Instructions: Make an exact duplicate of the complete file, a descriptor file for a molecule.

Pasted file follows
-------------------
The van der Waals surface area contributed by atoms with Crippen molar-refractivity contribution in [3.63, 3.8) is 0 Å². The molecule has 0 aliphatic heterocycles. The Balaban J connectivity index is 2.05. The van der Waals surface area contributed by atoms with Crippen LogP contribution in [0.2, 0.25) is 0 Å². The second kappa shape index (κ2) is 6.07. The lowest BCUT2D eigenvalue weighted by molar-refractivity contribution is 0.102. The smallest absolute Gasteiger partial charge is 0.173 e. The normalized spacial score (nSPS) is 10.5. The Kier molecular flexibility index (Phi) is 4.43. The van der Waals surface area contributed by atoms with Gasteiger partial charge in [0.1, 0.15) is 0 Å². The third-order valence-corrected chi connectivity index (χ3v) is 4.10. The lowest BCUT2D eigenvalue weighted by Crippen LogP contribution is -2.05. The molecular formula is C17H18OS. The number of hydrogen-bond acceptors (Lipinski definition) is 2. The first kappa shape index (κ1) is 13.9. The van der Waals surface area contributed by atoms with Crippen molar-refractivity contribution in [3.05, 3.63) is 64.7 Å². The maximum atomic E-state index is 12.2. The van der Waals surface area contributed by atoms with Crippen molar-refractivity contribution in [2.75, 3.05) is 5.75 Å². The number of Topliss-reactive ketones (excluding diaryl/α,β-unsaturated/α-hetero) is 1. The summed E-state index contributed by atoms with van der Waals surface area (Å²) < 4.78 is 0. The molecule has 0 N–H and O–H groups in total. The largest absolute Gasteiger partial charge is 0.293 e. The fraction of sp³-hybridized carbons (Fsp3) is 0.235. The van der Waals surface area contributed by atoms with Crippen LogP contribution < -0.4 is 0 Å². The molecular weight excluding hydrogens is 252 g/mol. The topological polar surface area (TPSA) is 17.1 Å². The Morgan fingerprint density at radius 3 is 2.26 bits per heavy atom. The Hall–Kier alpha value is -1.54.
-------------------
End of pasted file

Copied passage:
The van der Waals surface area contributed by atoms with Crippen molar-refractivity contribution in [3.63, 3.8) is 0 Å². The molecule has 0 aliphatic heterocycles. The Balaban J connectivity index is 2.05. The van der Waals surface area contributed by atoms with Crippen LogP contribution in [0.2, 0.25) is 0 Å². The second kappa shape index (κ2) is 6.07. The lowest BCUT2D eigenvalue weighted by molar-refractivity contribution is 0.102. The smallest absolute Gasteiger partial charge is 0.173 e. The normalized spacial score (nSPS) is 10.5. The Kier molecular flexibility index (Phi) is 4.43. The van der Waals surface area contributed by atoms with Gasteiger partial charge in [0.1, 0.15) is 0 Å². The third-order valence-corrected chi connectivity index (χ3v) is 4.10. The lowest BCUT2D eigenvalue weighted by Crippen LogP contribution is -2.05. The molecular formula is C17H18OS. The number of hydrogen-bond acceptors (Lipinski definition) is 2. The first kappa shape index (κ1) is 13.9. The van der Waals surface area contributed by atoms with Crippen molar-refractivity contribution in [3.05, 3.63) is 64.7 Å². The maximum atomic E-state index is 12.2. The van der Waals surface area contributed by atoms with Crippen molar-refractivity contribution in [2.75, 3.05) is 5.75 Å². The number of Topliss-reactive ketones (excluding diaryl/α,β-unsaturated/α-hetero) is 1. The summed E-state index contributed by atoms with van der Waals surface area (Å²) < 4.78 is 0. The molecule has 0 N–H and O–H groups in total. The largest absolute Gasteiger partial charge is 0.293 e. The fraction of sp³-hybridized carbons (Fsp3) is 0.235. The van der Waals surface area contributed by atoms with Crippen LogP contribution < -0.4 is 0 Å². The molecular weight excluding hydrogens is 252 g/mol. The topological polar surface area (TPSA) is 17.1 Å². The Morgan fingerprint density at radius 3 is 2.26 bits per heavy atom. The Hall–Kier alpha value is -1.54.